Observing someone else’s construction project is like watching someone else’s pregnancy – fun, exciting and surprisingly fast – and the actual experience of building is as staggeringly different as experiencing pregnancy firsthand.
We began a year and a half ago, and I know I’ve been curiously silent on the project. I have a load of useful information I’d love to share, but I haven’t had the distance to be able to communicate it productively.
But I did just discover an update I wrote last June but never posted. I thought I’d share it now, and then the exciting conclusion will be even faster in following.
We’re almost done. And best of all, we’re still married.
* * *
It’s pretty crazy, the life systems that are held within the walls of a house. The frame, with its intersecting posts and beams, is the skeleton. Plumbing, with its input and output channels, is the digestive system. HVAC (heating, ventilation and air conditioning for you construction newbies) is the respiratory system. And electrical, with its complex web of lights, switches, outlets and appliances, as well as TV, speakers and internet, is the nervous system that makes it all go.
After the house frame was complete, we had fun going room to room between the spindly posts. As wires, pipes and ducts have been layered through the frame, we mostly stick to actual doorways now.
There are endless decisions at every stage of building, but this one takes a particular amount of imagination. Every sink, toilet and appliance needs to be placed; each light source, wall switch and outlet; air intake and output vents. In Ohio, we have an outlet in the middle of a wall where we thought we’d have a table but later changed our minds. This time we’re trying to be smarter.
Soon we’ll stuff all the gaps with pink fiberglass insulation and seal everything up with drywall, the skin of the house. But for now the guts are hanging out of the ceilings.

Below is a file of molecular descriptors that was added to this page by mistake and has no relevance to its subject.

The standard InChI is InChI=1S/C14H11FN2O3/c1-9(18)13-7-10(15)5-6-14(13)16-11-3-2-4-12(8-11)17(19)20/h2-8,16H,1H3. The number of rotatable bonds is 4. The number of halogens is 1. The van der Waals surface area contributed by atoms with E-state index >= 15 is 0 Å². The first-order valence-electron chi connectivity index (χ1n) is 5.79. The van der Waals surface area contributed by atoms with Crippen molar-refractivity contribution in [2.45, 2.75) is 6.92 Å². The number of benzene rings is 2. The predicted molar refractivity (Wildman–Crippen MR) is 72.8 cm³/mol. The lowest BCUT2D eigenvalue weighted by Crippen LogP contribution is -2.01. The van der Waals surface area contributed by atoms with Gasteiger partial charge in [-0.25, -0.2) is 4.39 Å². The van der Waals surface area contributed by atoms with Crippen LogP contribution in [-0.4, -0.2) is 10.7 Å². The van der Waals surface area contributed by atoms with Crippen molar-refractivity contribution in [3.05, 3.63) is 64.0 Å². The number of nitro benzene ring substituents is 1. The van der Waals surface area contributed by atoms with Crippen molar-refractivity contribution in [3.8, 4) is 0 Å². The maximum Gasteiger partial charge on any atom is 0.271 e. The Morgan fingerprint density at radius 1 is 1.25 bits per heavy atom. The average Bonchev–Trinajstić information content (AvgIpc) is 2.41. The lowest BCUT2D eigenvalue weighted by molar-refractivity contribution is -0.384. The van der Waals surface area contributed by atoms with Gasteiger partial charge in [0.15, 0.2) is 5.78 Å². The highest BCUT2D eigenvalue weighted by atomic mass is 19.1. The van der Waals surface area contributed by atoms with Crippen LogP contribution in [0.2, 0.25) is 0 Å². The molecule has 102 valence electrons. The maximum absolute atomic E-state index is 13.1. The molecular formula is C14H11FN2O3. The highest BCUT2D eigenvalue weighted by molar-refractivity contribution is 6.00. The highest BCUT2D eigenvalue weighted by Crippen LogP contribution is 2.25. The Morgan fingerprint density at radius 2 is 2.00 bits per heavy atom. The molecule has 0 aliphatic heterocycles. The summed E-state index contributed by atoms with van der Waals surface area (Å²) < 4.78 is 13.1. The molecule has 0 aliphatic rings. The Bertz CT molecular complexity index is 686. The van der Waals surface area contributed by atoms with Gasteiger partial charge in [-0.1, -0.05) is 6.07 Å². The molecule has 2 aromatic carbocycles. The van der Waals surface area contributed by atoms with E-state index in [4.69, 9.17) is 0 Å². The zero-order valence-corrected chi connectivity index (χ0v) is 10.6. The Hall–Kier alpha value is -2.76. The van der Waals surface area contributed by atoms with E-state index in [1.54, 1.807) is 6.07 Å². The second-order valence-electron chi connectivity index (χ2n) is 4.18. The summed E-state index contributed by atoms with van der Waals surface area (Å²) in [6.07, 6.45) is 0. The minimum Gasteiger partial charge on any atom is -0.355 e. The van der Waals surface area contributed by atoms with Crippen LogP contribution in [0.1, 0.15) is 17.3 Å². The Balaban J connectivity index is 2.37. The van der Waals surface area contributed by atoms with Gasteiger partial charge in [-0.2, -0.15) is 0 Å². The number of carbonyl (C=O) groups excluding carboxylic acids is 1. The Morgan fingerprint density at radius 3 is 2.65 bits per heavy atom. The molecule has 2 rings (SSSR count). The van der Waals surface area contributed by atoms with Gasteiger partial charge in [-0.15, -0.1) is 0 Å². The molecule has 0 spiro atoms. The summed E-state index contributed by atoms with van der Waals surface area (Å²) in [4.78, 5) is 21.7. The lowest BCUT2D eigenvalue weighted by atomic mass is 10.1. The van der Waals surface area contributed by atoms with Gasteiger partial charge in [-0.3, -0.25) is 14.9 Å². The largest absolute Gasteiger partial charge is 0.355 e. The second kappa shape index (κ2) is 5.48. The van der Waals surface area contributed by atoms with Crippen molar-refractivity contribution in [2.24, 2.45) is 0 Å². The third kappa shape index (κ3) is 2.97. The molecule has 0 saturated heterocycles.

The last few months have been a series of mind-straining walkthroughs, placing imaginary cabinetry, furniture, wall hangings and appliances, envisioning where and how much light we’ll need in every room and hallway in the house, locating hypothetical light fixtures, making sure we’ve allocated space for towel racks in reach of sinks and showers, toilet paper holders near toilets, doors that don’t swing out and hit furniture, toilets or sloping ceilings.
I’m not a huge fan of the downward glare of recessed can lighting, though I like the ones that wash walls with light. Light fixtures provide reflected light bouncing off the ceiling in a way that cans cannot, and they also serve as a decorative element. The only problem is that you have to pick them. Fortunately there are good options available in all price ranges.
But cans are very good the kitchen, which is much more about task lighting than ambiance.
Is the TV going to be too high over the fireplace for comfortable viewing? Is the heat from the fireplace going to damage the electronics? (A fireplace mantel helps provide protection.)
Funny to think we are finally getting rid of the giant cathode ray tube TV my husband bought with great fanfare in 1996. For years we worried about it falling on the kids.
Is this too many switches in one place? What’s the logical arrangement of controls so that I don’t flip on four switches every time I need to turn on a light?
What do we do about that giant vent in the corner of the powder room? Should we cover it with cabinetry or a wall? (Answer: wall)
How do we light these basement steps? (Aside from sconces that I need to place, we’ll have low step lights along the wall, very handy for leaving on overnight when people visit.)
We expanded the basement fire escape into an extra-large lightwell to let in more sunshine. It’s pretty great.
Measuring tapes are in constant use on a job site. Kids like them too.
Here’s our resourceful work crew’s on-site construction kitchen, hanging out casually with the nail gun equipment.
And our floating garage, thanks to an unfortunate error by our civil engineers that resulted in our basement being dug over a foot too short. Nothing a mountain of dirt can’t fix later (and thankfully not on our tab).
Back at my mom’s house, this my high-tech drafting table, a hand-me-down my mom and dad salvaged from my cousin. Comes in handy when I geek out and draft out front door and garage door options. The light-up feature is pretty sweet. And thankfully the plastic chair is pretty sturdy.
This work is licensed under a Creative Commons Attribution 4.0 International License.